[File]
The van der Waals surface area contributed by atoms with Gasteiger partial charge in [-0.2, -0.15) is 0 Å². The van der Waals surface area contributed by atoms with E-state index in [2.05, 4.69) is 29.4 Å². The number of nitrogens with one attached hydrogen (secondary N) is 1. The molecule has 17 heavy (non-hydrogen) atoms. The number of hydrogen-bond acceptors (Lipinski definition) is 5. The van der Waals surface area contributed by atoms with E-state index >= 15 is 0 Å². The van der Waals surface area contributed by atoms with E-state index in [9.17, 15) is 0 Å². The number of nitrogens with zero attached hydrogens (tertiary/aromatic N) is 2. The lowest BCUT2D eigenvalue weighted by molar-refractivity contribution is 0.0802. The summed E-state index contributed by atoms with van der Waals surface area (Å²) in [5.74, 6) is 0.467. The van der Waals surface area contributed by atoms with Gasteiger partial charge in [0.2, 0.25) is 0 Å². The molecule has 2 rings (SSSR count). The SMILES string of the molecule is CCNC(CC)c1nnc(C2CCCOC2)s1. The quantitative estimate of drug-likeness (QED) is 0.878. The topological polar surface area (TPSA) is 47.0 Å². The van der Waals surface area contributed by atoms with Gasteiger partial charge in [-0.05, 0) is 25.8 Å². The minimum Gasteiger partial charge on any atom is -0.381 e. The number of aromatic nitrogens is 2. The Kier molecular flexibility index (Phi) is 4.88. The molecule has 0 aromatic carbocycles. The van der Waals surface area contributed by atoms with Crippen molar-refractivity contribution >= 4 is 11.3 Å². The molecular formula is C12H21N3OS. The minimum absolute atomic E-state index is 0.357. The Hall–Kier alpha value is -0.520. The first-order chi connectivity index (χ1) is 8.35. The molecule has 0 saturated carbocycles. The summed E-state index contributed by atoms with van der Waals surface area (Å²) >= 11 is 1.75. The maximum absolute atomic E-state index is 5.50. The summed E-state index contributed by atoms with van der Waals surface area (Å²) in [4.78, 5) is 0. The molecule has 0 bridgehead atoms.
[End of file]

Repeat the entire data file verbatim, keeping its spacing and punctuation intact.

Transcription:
The van der Waals surface area contributed by atoms with Gasteiger partial charge in [-0.2, -0.15) is 0 Å². The van der Waals surface area contributed by atoms with E-state index in [2.05, 4.69) is 29.4 Å². The number of nitrogens with one attached hydrogen (secondary N) is 1. The molecule has 17 heavy (non-hydrogen) atoms. The number of hydrogen-bond acceptors (Lipinski definition) is 5. The van der Waals surface area contributed by atoms with E-state index >= 15 is 0 Å². The van der Waals surface area contributed by atoms with E-state index in [9.17, 15) is 0 Å². The number of nitrogens with zero attached hydrogens (tertiary/aromatic N) is 2. The lowest BCUT2D eigenvalue weighted by molar-refractivity contribution is 0.0802. The summed E-state index contributed by atoms with van der Waals surface area (Å²) in [5.74, 6) is 0.467. The van der Waals surface area contributed by atoms with Gasteiger partial charge in [0.2, 0.25) is 0 Å². The molecule has 2 rings (SSSR count). The SMILES string of the molecule is CCNC(CC)c1nnc(C2CCCOC2)s1. The quantitative estimate of drug-likeness (QED) is 0.878. The topological polar surface area (TPSA) is 47.0 Å². The van der Waals surface area contributed by atoms with Gasteiger partial charge in [-0.05, 0) is 25.8 Å². The minimum Gasteiger partial charge on any atom is -0.381 e. The number of aromatic nitrogens is 2. The Kier molecular flexibility index (Phi) is 4.88. The molecule has 0 aromatic carbocycles. The van der Waals surface area contributed by atoms with Crippen molar-refractivity contribution >= 4 is 11.3 Å². The molecular formula is C12H21N3OS. The minimum absolute atomic E-state index is 0.357. The Hall–Kier alpha value is -0.520. The first-order chi connectivity index (χ1) is 8.35. The molecule has 0 saturated carbocycles. The summed E-state index contributed by atoms with van der Waals surface area (Å²) >= 11 is 1.75. The maximum absolute atomic E-state index is 5.50. The summed E-state index contributed by atoms with van der Waals surface area (Å²) in [4.78, 5) is 0. The molecule has 0 bridgehead atoms.